Michigan voters to decide proposals: emergency managers, collective bargaining

MICHIGAN – Michigan voters are being asked to make decisions about collective bargaining, emergency managers and renewable energy at the Nov. 6 election.

Six statewide proposals will appear on the ballot. If passed, five of the proposals would amend the state constitution and one would reinstate a 2011 law that the Michigan Supreme Court temporarily repealed.

It is not uncommon to propose constitutional amendments, said Bill Ballenger, but the number of proposed amendments is higher than usual for the 2012 election. Ballenger, a former state representative and state senator, is the editor/publisher of “Inside Michigan Politics,” a publication that analyzes Michigan political and policy trends.

“We have more (constitutional amendments) on the ballot this year than we’ve had since 2002,” Ballenger said. “I tend to think it’s not going to happen to this extent (in upcoming years). A lot will depend on what will happen in the election this year. If a lot of them carry, that will encourage people to try it again.”

Below is an explanation of the first three proposals that will be on the ballot. This is the first of two installments.

PROPOSAL 1: Emergency manager law

Since 1990, the governor has had the right to appoint an emergency manager to local government units – including school districts – in a state of financial emergency. Proposal 1 would give those emergency managers more authority.

Legislators originally passed Public Act 4 in 2011, but the Michigan Supreme Court ruled in August to repeal the law. The public will decide how to move forward in implementing the emergency manager law at the November election.

Emergency managers currently are operating in Benton Harbor, Flint, Pontiac and Ecorse, as well as in school districts in Detroit, Highland Park and Muskegon Heights.

The biggest difference in the emergency manager laws is that the new proposal would allow managers to amend or scrap collective bargaining agreements in certain circumstances.

Emergency managers must have at least five years of experience and expertise in business, finance or budgetary matters. The local government pays the emergency manager’s salary, under a contract approved by the state treasurer. The salaries of the previous governing body will be eliminated.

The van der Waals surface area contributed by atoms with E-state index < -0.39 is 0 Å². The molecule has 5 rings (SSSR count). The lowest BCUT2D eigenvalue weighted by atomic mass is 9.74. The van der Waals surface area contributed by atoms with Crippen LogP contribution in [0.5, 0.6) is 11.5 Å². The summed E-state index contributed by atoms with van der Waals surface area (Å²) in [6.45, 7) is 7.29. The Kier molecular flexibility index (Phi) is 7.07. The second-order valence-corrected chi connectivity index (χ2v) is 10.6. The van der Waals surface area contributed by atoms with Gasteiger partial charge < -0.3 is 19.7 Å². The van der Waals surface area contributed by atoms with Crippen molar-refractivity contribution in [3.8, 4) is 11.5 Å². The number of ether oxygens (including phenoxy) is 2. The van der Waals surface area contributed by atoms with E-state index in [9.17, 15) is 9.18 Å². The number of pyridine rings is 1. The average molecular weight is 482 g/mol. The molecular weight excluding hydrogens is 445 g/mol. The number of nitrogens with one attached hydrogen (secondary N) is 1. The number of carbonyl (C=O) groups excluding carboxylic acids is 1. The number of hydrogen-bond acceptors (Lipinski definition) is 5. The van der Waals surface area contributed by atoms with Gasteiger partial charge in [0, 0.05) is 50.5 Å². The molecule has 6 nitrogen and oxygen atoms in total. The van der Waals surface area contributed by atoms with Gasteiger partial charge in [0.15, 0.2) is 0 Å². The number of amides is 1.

Once appointed, the emergency manager is responsible for developing financial and operating plans and has the right to amend the budget, control how assets and funds are used and modify conditions of existing contracts and collective bargaining agreements.

After the financial emergency has been remedied, the previous governing body will regain its authority.

The goal of the proposal is to make emergency managers more effective in protecting the well-being of constituents affected by a struggling governmental body.

PROPOSAL 2: Collective bargaining guidelines

Public and private employees would have more bargaining rights if this proposal – which would amend the state constitution – passes.

Labor unions offer members the ability to bargain collectively with employers to establish the terms of employment. Workers would not gain any rights they do not already have, such as the ability to bargain for hours, wages, benefits and conditions of employment. Laws that prohibit public employees from striking would remain intact.

Protect Our Jobs, a group in support of Proposal 2, advocates that the proposal would level the playing field for employees and ensure workers are fairly compensated.

On the other hand, Protecting Michigan Taxpayers says the proposal would give too much power to governmental union bosses and limit elected legislators’ ability to reform Michigan’s labor laws. The proposal would overturn the teacher tenure reform passed by legislators this year.

PROPOSAL 3: Renewable energy policy

This amendment to the state constitution would require utility companies to increase their focus on renewable energy sources, such as wind, solar, biomass and hydropower.

Electric utilities would have to produce at least 25 percent of their annual retail sales from renewable energy sources by 2025. Utility rate increases for consumers will be limited to 1 percent each year as companies try to meet the new renewable energy standard.